For those of you that have had mortgage loans that require PMI insurance for a while, I strongly suggest that you ask the mortgagor what the procedure is for providing the customer information on when you can cancel the PMI insurance.  If they do not have a procedure in place to automatically notify you of this, find out what your current ratio is and ask them to give an estimated time when they think you might reach that ratio.  If they can provide that to you (they should be able to) then put a note on your calendar to call them again a little before that time to make sure that you do not pay out cash for PMI that you are not legally required to.  It is nice to get a refund of the PMI premiums but to have the extra cash on a monthly basis is better:)

Here is another thing to consider before canceling your PMI insurance. Currently the PMI premiums are tax deductible in the US.  Normally you only receive a portion of the deduction amount as a tax reduction.  If you are in a situation where you do not itemize your deductions then you will get the full benefit of canceling the PMI insurance, that is, you will have all the money in your pocket without affecting your tax bill.  If you do itemize your deductions you will need to see how much your tax liability will increase.  I am not an accountant nor do I have any experience in tax preparation (except my own).  However I do not know of any tax situations where dropping a single deduction will raise a person's tax liability by the amount of the dropped deduction.  For example if you paid $800 last year in PMI taxes and you decide to cancel your PMI insurance I do not believe your tax liability will increase by $800, assuming no other changes in your tax situation occur.  Any tax preparers or accountants can jump in and comment on this.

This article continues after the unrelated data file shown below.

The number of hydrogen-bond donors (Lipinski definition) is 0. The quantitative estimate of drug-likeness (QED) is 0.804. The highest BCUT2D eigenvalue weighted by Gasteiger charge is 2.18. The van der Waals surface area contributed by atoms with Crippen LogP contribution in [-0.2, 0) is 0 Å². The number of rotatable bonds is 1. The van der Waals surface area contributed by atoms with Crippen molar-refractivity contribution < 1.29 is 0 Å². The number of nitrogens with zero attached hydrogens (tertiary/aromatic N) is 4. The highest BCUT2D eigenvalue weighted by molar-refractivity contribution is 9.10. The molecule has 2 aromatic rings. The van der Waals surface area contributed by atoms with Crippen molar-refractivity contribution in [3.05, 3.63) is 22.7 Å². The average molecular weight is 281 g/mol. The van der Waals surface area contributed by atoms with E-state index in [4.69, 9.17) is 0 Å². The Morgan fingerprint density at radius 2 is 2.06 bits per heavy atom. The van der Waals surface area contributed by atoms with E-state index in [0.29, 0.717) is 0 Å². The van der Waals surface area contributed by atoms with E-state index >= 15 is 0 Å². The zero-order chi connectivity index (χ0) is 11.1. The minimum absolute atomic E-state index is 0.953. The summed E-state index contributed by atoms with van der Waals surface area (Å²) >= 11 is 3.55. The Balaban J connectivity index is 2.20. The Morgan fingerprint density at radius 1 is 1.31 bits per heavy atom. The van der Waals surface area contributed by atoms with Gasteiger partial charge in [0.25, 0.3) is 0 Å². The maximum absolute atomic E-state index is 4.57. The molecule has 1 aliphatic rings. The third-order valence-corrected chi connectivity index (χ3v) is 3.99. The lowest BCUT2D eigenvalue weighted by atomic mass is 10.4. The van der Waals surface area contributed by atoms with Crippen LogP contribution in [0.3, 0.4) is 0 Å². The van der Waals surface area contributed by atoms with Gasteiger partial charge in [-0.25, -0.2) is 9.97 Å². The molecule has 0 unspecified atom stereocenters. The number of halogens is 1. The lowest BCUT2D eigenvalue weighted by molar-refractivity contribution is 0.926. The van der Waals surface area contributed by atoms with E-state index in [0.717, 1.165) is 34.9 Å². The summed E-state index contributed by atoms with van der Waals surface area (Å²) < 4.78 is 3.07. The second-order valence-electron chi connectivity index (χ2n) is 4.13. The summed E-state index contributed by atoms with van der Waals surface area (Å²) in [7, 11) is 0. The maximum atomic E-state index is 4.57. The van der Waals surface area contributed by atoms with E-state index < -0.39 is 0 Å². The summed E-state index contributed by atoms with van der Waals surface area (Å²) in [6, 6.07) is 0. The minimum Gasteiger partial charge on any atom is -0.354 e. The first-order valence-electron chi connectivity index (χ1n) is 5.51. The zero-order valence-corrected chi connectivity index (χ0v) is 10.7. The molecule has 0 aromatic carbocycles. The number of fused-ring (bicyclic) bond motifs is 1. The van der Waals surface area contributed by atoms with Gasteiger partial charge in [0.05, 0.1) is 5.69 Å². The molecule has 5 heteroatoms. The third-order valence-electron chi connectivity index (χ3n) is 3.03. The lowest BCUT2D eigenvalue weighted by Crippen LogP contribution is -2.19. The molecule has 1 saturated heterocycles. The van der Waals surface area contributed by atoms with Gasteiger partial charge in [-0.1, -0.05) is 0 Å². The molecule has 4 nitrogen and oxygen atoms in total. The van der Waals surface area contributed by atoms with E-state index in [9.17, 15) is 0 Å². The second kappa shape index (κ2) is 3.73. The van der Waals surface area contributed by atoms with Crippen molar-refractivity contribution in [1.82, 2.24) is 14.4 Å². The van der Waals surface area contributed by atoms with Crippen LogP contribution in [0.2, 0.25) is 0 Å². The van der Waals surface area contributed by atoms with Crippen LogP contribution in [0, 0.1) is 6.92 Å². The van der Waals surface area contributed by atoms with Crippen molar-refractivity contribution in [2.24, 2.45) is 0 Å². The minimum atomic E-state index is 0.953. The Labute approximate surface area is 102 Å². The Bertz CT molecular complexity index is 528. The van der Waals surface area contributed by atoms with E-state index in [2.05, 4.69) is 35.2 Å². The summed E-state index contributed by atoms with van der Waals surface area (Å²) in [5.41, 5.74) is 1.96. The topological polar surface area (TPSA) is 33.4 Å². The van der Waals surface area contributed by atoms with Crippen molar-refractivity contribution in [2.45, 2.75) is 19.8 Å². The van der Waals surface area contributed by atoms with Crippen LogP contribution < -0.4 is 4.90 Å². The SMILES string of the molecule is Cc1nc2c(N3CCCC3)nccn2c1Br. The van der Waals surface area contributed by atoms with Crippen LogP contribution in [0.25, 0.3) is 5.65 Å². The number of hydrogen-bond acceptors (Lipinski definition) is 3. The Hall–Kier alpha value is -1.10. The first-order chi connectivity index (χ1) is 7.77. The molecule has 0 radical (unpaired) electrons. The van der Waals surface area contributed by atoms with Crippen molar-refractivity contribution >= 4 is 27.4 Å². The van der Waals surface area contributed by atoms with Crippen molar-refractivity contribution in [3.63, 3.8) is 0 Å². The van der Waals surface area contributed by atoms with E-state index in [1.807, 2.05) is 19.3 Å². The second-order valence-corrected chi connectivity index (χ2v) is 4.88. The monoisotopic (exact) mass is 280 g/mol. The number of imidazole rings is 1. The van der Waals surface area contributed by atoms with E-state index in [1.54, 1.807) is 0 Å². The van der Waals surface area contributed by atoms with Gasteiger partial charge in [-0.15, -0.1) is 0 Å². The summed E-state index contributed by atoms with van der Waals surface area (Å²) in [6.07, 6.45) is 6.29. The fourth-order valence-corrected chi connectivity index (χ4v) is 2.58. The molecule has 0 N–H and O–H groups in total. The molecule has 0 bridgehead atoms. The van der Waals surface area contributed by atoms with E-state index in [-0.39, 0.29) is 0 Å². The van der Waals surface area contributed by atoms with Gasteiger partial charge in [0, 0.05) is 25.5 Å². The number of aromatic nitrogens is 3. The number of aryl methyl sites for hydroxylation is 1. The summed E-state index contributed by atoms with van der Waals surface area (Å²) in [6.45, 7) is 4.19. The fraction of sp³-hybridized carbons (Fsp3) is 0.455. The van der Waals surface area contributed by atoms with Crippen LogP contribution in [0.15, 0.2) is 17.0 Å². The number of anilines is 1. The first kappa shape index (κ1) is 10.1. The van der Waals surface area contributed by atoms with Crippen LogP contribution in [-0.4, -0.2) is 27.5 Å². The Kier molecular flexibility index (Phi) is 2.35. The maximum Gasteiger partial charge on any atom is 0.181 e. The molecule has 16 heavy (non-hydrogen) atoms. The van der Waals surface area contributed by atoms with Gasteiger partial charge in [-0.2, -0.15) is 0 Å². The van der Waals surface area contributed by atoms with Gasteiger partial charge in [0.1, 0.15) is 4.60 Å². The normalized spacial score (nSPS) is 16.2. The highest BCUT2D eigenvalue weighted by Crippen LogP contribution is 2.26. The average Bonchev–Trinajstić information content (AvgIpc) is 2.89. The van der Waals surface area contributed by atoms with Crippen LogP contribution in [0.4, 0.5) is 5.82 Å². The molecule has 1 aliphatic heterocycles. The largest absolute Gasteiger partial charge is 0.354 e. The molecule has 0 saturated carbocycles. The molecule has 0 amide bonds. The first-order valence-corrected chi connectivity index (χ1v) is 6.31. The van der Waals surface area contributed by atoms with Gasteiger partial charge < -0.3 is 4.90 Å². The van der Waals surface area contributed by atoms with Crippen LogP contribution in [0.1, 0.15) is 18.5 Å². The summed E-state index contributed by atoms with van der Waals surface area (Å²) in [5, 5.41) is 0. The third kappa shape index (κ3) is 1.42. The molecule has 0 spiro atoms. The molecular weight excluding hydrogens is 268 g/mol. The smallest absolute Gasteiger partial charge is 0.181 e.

Anyone reading this blog post is probably aware of recent reports regarding corrupt practices from banks, Wall Street and other kinds of financial institutions.  The current financial situation in the United States was caused in part by unethical and illegal practices of banks and other mortgagors related to issuing questionable mortgage loans.  Because of this very real problem I suggest that you regularly check your financial statements and keep track of what is going on with your money and other products through your financial institutions.  This is especially true regarding credit card fees & interest rate changes.

Please let me know about any interesting stories you might have regarding your mortgage or situations related to other financial institutions.